Here is a typical organizational scenario.  Frank, the department manager, has been charged with attaining new demanding company production targets.  The pressure is on:  timelines have been set and expectations are high.  In challenging times like this, the default approach is often “heat transfer”, that is, delegate the task to staff and monitor them closely to make sure they deliver the goods.  Frank however chooses the path less traveled. He opts to shares the challenge with his team and gives them the space and resources they need to make it happen.

Frank’s approach only works if he understands and trusts each member of his team to step up and do their share.  His experience with them has shown him they can do that. But even when some leaders know what their staff are capable of, they still resort to fear-based tactics when they are under pressure.

What enables Frank to choose wisely in this pressure-packed situation? Two things.  First, he knows and trusts his own judgment.  Second, he knows that professionals work best when they have a sense of agency and empowerment.  Frank knows both his own strengths and those of his respective team members. That knowledge is powerful and enabling in the most positive sense.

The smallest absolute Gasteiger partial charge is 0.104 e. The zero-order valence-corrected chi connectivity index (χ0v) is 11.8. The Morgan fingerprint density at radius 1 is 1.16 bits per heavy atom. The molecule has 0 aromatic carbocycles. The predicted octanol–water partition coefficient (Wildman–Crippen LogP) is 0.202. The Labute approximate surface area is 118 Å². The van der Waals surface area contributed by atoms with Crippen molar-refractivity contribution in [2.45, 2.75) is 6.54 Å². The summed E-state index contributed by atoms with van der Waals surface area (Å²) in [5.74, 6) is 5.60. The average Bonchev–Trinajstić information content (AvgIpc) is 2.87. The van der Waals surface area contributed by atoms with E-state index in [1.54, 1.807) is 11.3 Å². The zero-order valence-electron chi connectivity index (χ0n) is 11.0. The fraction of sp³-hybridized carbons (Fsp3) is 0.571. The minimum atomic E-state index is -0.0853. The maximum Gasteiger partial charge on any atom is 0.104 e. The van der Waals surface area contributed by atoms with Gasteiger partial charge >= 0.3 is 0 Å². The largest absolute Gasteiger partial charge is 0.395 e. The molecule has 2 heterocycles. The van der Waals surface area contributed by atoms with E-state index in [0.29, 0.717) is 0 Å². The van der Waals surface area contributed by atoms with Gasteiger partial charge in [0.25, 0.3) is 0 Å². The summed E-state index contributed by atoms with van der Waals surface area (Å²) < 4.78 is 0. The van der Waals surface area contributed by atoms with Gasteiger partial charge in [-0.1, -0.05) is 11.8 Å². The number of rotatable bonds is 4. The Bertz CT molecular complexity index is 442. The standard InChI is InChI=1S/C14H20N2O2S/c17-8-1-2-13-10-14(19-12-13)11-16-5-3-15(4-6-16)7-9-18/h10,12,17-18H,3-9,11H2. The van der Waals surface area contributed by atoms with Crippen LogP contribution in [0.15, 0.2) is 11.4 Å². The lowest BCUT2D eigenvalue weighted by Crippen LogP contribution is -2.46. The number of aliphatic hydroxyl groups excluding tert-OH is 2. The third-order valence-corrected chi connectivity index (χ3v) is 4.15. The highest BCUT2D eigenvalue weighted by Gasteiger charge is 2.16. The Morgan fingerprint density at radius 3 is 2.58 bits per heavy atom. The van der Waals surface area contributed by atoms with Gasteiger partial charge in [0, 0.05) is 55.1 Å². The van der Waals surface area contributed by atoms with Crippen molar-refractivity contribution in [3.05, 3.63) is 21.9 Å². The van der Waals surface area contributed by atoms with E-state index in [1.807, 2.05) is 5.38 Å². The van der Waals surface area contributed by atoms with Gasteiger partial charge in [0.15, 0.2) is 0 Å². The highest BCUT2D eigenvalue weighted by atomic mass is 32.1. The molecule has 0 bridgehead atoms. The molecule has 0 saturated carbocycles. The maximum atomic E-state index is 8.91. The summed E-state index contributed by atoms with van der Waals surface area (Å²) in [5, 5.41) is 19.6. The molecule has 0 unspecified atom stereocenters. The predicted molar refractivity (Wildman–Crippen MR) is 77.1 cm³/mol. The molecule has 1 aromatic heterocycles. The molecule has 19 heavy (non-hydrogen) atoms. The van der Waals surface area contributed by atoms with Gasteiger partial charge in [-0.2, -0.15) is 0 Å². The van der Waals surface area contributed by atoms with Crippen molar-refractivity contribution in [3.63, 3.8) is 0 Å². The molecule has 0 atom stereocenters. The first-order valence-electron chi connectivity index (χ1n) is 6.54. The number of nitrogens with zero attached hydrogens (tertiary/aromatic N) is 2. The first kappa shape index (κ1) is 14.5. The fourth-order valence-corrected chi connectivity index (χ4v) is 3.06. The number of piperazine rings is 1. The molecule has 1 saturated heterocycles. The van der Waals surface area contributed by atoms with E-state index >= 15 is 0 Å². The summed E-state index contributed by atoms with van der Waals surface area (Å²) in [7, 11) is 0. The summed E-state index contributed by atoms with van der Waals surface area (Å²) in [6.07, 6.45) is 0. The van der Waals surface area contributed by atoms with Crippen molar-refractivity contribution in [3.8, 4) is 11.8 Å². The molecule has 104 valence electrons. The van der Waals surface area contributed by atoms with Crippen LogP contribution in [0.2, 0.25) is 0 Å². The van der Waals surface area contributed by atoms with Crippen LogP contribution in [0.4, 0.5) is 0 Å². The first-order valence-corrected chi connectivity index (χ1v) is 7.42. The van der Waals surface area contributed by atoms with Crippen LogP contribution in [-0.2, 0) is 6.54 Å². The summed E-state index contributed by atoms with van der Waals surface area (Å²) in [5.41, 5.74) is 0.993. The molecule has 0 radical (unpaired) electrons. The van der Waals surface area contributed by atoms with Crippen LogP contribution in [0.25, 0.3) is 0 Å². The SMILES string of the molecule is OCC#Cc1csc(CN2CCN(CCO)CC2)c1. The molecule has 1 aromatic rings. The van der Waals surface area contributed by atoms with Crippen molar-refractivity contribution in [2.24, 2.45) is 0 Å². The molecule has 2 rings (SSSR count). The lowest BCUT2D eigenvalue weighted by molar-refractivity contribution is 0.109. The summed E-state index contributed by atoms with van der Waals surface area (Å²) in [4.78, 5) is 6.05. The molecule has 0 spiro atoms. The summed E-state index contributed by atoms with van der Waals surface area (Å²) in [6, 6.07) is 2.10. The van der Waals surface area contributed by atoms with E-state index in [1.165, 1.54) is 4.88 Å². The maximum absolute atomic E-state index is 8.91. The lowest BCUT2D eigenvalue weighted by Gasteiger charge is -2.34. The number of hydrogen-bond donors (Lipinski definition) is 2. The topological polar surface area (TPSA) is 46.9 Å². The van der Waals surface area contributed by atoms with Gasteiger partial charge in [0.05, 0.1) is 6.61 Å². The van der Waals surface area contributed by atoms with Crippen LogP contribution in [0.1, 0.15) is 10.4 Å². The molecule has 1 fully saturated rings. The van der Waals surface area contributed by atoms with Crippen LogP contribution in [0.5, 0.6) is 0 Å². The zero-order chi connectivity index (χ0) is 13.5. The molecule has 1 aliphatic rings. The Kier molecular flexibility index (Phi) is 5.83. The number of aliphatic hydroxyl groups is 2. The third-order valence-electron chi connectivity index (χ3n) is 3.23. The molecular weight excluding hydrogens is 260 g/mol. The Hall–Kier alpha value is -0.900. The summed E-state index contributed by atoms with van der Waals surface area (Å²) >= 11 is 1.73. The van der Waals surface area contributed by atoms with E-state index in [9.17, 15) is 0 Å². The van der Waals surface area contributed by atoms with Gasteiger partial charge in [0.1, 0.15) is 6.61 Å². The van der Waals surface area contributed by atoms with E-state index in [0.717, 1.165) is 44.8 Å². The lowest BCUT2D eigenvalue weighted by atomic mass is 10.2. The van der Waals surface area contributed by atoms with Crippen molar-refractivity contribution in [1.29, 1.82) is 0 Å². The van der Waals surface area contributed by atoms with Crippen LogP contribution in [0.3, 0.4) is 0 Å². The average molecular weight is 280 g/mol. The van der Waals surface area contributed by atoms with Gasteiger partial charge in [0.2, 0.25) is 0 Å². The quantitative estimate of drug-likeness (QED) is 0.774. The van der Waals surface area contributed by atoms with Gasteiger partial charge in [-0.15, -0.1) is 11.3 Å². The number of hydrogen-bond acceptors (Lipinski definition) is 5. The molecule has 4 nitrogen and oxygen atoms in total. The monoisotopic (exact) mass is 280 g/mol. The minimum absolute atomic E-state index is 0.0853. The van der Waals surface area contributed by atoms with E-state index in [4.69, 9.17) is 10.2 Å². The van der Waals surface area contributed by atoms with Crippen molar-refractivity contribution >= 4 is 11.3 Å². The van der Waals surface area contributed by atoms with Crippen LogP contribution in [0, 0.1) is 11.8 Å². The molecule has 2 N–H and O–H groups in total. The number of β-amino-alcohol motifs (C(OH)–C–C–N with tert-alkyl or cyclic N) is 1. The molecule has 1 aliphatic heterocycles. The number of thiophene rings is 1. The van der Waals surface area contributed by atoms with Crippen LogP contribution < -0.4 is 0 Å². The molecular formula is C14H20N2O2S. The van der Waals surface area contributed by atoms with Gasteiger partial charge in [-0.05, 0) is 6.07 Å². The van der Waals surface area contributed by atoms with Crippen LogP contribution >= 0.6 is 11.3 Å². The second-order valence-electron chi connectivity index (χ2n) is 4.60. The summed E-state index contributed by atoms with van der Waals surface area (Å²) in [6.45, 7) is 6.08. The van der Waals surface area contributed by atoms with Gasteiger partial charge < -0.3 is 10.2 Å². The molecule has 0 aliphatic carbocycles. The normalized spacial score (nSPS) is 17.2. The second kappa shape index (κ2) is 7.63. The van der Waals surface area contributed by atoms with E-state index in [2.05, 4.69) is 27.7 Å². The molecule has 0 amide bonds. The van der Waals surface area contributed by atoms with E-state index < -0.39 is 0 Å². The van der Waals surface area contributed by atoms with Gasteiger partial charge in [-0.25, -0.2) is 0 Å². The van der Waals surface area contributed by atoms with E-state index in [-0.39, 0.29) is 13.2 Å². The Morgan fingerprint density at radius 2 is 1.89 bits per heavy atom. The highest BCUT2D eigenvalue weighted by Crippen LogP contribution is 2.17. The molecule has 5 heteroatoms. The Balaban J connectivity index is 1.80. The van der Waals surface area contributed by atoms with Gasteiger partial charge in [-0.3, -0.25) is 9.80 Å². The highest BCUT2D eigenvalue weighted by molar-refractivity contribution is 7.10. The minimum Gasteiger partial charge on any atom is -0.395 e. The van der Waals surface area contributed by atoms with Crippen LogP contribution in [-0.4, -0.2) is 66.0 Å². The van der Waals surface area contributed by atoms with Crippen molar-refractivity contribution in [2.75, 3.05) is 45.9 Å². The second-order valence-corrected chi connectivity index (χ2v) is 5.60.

This capacity to deeply know yourself and those you work with has been described by Dr Yoram Kaufman as “exquisite attunement”, a term used in this context when a leader understands and relates to his/her staff with deep empathy and a strong sense of self.  In this scenario, Frank knows how to put his team members at the centre without losing his own centre.

              

A well-grounded leader is a balanced leader. They develop the necessary level of “exquisite attunement” with their staff that does two critically important things: meets the organizational goals and enhances the staff’s sense of ownership, efficacy and engagement.

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